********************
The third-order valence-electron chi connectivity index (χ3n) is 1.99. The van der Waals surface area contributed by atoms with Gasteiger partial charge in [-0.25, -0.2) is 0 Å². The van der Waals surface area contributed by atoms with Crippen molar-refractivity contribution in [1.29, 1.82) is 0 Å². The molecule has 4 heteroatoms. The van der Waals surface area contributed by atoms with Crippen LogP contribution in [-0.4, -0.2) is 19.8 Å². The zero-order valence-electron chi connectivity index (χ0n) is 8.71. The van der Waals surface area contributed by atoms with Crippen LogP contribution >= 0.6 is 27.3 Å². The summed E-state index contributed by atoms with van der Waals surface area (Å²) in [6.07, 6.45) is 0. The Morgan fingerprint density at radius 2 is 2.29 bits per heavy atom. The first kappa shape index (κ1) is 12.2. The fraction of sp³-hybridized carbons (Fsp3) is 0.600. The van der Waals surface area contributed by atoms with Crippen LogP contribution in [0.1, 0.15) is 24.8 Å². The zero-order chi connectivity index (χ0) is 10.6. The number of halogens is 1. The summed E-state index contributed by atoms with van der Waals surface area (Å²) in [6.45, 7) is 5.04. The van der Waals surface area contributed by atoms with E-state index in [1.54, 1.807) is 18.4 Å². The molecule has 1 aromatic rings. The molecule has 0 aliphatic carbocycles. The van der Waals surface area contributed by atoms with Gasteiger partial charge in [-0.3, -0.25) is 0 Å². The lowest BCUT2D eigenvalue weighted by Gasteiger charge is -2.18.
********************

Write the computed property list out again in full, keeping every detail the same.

The third-order valence-electron chi connectivity index (χ3n) is 1.99. The van der Waals surface area contributed by atoms with Gasteiger partial charge in [-0.25, -0.2) is 0 Å². The van der Waals surface area contributed by atoms with Crippen molar-refractivity contribution in [1.29, 1.82) is 0 Å². The molecule has 4 heteroatoms. The van der Waals surface area contributed by atoms with Crippen LogP contribution in [-0.4, -0.2) is 19.8 Å². The zero-order valence-electron chi connectivity index (χ0n) is 8.71. The van der Waals surface area contributed by atoms with Crippen LogP contribution >= 0.6 is 27.3 Å². The summed E-state index contributed by atoms with van der Waals surface area (Å²) in [6.07, 6.45) is 0. The Morgan fingerprint density at radius 2 is 2.29 bits per heavy atom. The first kappa shape index (κ1) is 12.2. The fraction of sp³-hybridized carbons (Fsp3) is 0.600. The van der Waals surface area contributed by atoms with Crippen LogP contribution in [0.1, 0.15) is 24.8 Å². The zero-order chi connectivity index (χ0) is 10.6. The number of halogens is 1. The summed E-state index contributed by atoms with van der Waals surface area (Å²) in [6.45, 7) is 5.04. The van der Waals surface area contributed by atoms with E-state index in [1.54, 1.807) is 18.4 Å². The molecule has 1 aromatic rings. The molecule has 0 aliphatic carbocycles. The van der Waals surface area contributed by atoms with Gasteiger partial charge in [-0.3, -0.25) is 0 Å². The lowest BCUT2D eigenvalue weighted by Gasteiger charge is -2.18.